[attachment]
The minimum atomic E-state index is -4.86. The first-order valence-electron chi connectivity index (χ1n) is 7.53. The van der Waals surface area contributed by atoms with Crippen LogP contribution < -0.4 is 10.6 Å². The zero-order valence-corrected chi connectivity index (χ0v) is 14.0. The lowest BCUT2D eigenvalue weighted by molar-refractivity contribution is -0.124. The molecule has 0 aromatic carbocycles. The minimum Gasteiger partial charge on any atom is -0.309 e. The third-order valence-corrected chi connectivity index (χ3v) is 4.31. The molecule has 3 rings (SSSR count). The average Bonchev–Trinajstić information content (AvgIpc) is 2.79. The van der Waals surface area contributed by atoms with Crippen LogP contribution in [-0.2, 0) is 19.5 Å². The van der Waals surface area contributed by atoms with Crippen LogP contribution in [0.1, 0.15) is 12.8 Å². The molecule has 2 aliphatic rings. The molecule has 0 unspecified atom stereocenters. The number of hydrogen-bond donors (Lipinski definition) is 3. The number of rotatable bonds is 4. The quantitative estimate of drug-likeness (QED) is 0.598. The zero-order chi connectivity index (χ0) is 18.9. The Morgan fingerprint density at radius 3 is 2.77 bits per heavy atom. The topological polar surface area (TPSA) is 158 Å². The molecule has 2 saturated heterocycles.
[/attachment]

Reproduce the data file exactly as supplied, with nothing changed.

The minimum atomic E-state index is -4.86. The first-order valence-electron chi connectivity index (χ1n) is 7.53. The van der Waals surface area contributed by atoms with Crippen LogP contribution < -0.4 is 10.6 Å². The zero-order valence-corrected chi connectivity index (χ0v) is 14.0. The lowest BCUT2D eigenvalue weighted by molar-refractivity contribution is -0.124. The molecule has 0 aromatic carbocycles. The minimum Gasteiger partial charge on any atom is -0.309 e. The third-order valence-corrected chi connectivity index (χ3v) is 4.31. The molecule has 3 rings (SSSR count). The average Bonchev–Trinajstić information content (AvgIpc) is 2.79. The van der Waals surface area contributed by atoms with Crippen LogP contribution in [-0.2, 0) is 19.5 Å². The van der Waals surface area contributed by atoms with Crippen LogP contribution in [0.1, 0.15) is 12.8 Å². The molecule has 2 aliphatic rings. The molecule has 0 unspecified atom stereocenters. The number of hydrogen-bond donors (Lipinski definition) is 3. The number of rotatable bonds is 4. The quantitative estimate of drug-likeness (QED) is 0.598. The zero-order chi connectivity index (χ0) is 18.9. The Morgan fingerprint density at radius 3 is 2.77 bits per heavy atom. The topological polar surface area (TPSA) is 158 Å². The molecule has 2 saturated heterocycles.